By Erin Sherbert
By Erin Sherbert
By Leif Haven
By Erin Sherbert
By Chris Roberts
By Kate Conger
By Brian Rinker
By Rachel Swan
"We have a shortage of money because the gas tax hasn't been raised," state Senator Mark Leno (D-San Francisco) said. "And we are unable to raise a tax legislatively because every one of my Republican colleagues has signed a pledge ... that they will never, ever vote for a tax. Not just San Francisco, but the entire state of California is on borrowed time. I hate to think that a bridge has to fail, and people have to be injured, before my Republican colleagues wake up and recognize the damage they're doing to this state."
The final pillar of dysfunction behind the decaying bridge problem is an unquenchable fetish local leaders still have for the 1960s dream that says that if only we create higher-capacity freeways, we will all get where we want to go. Almost $200 million of the Bay Area's stimulus money is being used as a loan for the up-front financing of a fourth bore to the Caldecott Tunnel, which will later be repaid with state bond money.
It may seem intuitively obvious that adding a freeway tunnel would allow traffic to flow freely, thus improving commuters' quality of life. But studies of Bay Area road construction have repeatedly shown that freeway lanes clog back up not long after they're built. Widened freeways motivate once-discouraged drivers to make what they expect will be swifter trips — and such journeys are quicker, for a while, until hundreds of thousands of other drivers get the same idea. Once completed, the tunnel will have an effect similar to low gas prices: It will help dump millions of additional car trips onto existing Bay Area streets, roads, and, yes, worn-out bridges.The stimulus money being spent by the MTC does include a full-on bridge replacement job, the Doyle Drive project, in which a viaduct connecting the Marina neighborhood to the Golden Gate Bridge will be torn down in favor of a new viaduct and tunnel. The old span was decrepit, and in indisputable need of replacement. A guaranteed amount of $50 million — and perhaps as much as $50 million more — in stimulus money is slated to go toward the estimated $1 billion cost of the project. But the replacement of Doyle Drive, like the Caldecott Tunnel fourth bore, is saddled with outdated 1960s design philosophies that might ultimately detract from San Franciscans' safety.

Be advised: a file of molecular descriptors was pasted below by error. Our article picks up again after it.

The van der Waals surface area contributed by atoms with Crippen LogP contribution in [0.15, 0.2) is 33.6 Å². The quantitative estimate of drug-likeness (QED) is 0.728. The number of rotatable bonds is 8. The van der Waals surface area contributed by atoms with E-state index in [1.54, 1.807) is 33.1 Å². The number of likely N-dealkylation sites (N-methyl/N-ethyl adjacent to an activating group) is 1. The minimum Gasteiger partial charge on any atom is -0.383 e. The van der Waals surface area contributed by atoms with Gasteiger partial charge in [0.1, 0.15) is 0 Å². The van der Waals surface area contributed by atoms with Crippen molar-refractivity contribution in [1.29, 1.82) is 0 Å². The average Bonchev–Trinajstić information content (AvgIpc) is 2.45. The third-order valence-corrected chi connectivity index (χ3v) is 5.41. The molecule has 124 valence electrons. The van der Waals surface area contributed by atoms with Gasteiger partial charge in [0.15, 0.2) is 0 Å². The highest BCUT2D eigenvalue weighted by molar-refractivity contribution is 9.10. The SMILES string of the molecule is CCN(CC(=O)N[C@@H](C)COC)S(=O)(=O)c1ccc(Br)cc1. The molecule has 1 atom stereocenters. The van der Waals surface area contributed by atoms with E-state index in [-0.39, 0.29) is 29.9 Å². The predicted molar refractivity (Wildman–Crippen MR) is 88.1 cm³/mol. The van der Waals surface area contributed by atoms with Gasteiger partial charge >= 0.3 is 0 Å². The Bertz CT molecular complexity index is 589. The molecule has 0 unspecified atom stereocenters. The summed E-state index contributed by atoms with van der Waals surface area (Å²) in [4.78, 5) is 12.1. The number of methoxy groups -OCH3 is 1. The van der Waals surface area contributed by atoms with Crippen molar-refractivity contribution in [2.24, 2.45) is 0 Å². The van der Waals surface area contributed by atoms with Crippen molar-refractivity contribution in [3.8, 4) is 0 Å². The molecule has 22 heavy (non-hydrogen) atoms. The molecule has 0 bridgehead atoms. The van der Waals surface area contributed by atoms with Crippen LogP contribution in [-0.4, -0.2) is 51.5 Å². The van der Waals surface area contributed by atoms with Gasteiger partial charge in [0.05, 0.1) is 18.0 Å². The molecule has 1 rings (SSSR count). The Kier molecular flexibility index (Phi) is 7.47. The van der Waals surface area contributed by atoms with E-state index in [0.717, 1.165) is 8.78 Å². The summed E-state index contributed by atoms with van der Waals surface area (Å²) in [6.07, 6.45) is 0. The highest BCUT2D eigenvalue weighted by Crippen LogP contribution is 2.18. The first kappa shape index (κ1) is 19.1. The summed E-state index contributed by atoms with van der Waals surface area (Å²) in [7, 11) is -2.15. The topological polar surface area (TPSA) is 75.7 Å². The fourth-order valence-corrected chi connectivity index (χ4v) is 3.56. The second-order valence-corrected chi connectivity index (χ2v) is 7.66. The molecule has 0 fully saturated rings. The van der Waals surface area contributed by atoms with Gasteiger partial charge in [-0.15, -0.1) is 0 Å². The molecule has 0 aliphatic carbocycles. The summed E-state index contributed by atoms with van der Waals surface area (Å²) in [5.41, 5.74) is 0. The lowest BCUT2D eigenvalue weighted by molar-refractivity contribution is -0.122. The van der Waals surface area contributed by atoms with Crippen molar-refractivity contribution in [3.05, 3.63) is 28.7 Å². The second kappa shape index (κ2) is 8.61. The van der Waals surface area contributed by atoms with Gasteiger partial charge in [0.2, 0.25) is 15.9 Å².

Caltrans, which implements state highway standards, has long held the idea that a safe freeway is one where half-alert drivers can travel 65 miles per hour without crashing. To this end, the Doyle Drive project, which is replacing an 1930s-era elevated roadway, adds 14 feet of shoulder on either side and a new 20-foot-wide median strip where there wasn't one. This will bring the road up to Caltrans' basic standards. But the question arises of whether it's wise to lull drivers into believing they're racing on an Orange County–style high-speed freeway just as they're about to be dumped onto Marina surface streets.
Wouldn't it be better to spend that freeway-widening money securing other Bay Area bridges? The new design involves tunneling under the Presidio National Park, making that extra width expensive. "I'd give odds they could pull $350 million out of that project and have a perfectly seismically safe bridge, and fund some of those other projects," said Jerry Cauthen, a civil engineer and longtime critic of wasteful transportation spending. Such a move might show that our frequently disparaged government isn't as inept and shortsighted as it sometimes seems.
That's why it'll never happen.